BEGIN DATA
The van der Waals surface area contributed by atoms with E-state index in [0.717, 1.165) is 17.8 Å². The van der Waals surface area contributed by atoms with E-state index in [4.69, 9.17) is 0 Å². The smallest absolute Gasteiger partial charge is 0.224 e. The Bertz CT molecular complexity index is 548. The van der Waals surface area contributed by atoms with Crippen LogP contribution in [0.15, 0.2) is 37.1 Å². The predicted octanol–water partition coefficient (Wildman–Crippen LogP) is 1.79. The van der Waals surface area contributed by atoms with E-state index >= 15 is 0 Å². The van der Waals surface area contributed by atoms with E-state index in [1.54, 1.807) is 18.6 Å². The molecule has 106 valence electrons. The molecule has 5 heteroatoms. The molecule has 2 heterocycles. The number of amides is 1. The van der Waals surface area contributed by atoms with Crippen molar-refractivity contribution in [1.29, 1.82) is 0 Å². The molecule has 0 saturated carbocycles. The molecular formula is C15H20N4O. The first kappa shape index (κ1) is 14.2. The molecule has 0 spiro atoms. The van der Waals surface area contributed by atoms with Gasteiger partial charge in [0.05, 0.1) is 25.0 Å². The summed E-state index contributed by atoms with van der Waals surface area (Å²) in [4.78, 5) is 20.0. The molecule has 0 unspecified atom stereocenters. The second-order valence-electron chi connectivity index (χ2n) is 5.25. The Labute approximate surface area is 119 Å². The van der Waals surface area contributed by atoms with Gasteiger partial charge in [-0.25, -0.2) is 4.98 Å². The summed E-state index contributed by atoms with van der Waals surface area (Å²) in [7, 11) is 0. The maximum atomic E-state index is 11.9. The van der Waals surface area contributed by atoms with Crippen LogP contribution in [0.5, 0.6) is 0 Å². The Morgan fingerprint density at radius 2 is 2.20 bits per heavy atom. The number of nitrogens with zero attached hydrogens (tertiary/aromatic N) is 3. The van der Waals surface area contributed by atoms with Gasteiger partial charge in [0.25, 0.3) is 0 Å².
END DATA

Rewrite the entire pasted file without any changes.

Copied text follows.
The van der Waals surface area contributed by atoms with E-state index in [0.717, 1.165) is 17.8 Å². The van der Waals surface area contributed by atoms with E-state index in [4.69, 9.17) is 0 Å². The smallest absolute Gasteiger partial charge is 0.224 e. The Bertz CT molecular complexity index is 548. The van der Waals surface area contributed by atoms with Crippen LogP contribution in [0.15, 0.2) is 37.1 Å². The predicted octanol–water partition coefficient (Wildman–Crippen LogP) is 1.79. The van der Waals surface area contributed by atoms with E-state index >= 15 is 0 Å². The van der Waals surface area contributed by atoms with E-state index in [1.54, 1.807) is 18.6 Å². The molecule has 106 valence electrons. The molecule has 5 heteroatoms. The molecule has 2 heterocycles. The number of amides is 1. The van der Waals surface area contributed by atoms with Crippen molar-refractivity contribution in [1.29, 1.82) is 0 Å². The molecule has 0 saturated carbocycles. The molecular formula is C15H20N4O. The first kappa shape index (κ1) is 14.2. The molecule has 0 spiro atoms. The van der Waals surface area contributed by atoms with Gasteiger partial charge in [0.05, 0.1) is 25.0 Å². The summed E-state index contributed by atoms with van der Waals surface area (Å²) in [4.78, 5) is 20.0. The molecule has 0 unspecified atom stereocenters. The second-order valence-electron chi connectivity index (χ2n) is 5.25. The Labute approximate surface area is 119 Å². The van der Waals surface area contributed by atoms with Gasteiger partial charge in [-0.25, -0.2) is 4.98 Å². The summed E-state index contributed by atoms with van der Waals surface area (Å²) in [7, 11) is 0. The maximum atomic E-state index is 11.9. The van der Waals surface area contributed by atoms with Crippen LogP contribution in [0.5, 0.6) is 0 Å². The Morgan fingerprint density at radius 2 is 2.20 bits per heavy atom. The number of nitrogens with zero attached hydrogens (tertiary/aromatic N) is 3. The van der Waals surface area contributed by atoms with Gasteiger partial charge in [0.25, 0.3) is 0 Å².